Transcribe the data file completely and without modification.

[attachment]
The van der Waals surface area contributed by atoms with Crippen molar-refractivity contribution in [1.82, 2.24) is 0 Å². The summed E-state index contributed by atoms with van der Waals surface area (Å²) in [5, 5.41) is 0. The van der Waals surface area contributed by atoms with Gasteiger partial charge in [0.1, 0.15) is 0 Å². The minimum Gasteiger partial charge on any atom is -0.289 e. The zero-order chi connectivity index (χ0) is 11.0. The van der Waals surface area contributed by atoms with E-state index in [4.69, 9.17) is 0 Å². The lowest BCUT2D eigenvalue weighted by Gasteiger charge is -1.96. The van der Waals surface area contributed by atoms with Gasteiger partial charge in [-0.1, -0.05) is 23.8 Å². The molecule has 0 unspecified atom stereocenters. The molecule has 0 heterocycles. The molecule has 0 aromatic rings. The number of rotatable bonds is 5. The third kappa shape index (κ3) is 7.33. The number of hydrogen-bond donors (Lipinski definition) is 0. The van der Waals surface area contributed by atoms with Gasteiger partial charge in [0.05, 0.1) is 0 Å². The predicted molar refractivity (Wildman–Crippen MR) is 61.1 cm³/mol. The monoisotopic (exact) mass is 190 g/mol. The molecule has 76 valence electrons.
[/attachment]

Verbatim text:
The van der Waals surface area contributed by atoms with Crippen molar-refractivity contribution in [1.82, 2.24) is 0 Å². The summed E-state index contributed by atoms with van der Waals surface area (Å²) in [5, 5.41) is 0. The van der Waals surface area contributed by atoms with Gasteiger partial charge in [0.1, 0.15) is 0 Å². The minimum Gasteiger partial charge on any atom is -0.289 e. The zero-order chi connectivity index (χ0) is 11.0. The van der Waals surface area contributed by atoms with E-state index in [4.69, 9.17) is 0 Å². The lowest BCUT2D eigenvalue weighted by Gasteiger charge is -1.96. The van der Waals surface area contributed by atoms with Gasteiger partial charge in [-0.1, -0.05) is 23.8 Å². The molecule has 0 unspecified atom stereocenters. The molecule has 0 heterocycles. The molecule has 0 aromatic rings. The number of rotatable bonds is 5. The third kappa shape index (κ3) is 7.33. The number of hydrogen-bond donors (Lipinski definition) is 0. The van der Waals surface area contributed by atoms with Gasteiger partial charge in [0.05, 0.1) is 0 Å². The predicted molar refractivity (Wildman–Crippen MR) is 61.1 cm³/mol. The monoisotopic (exact) mass is 190 g/mol. The molecule has 76 valence electrons.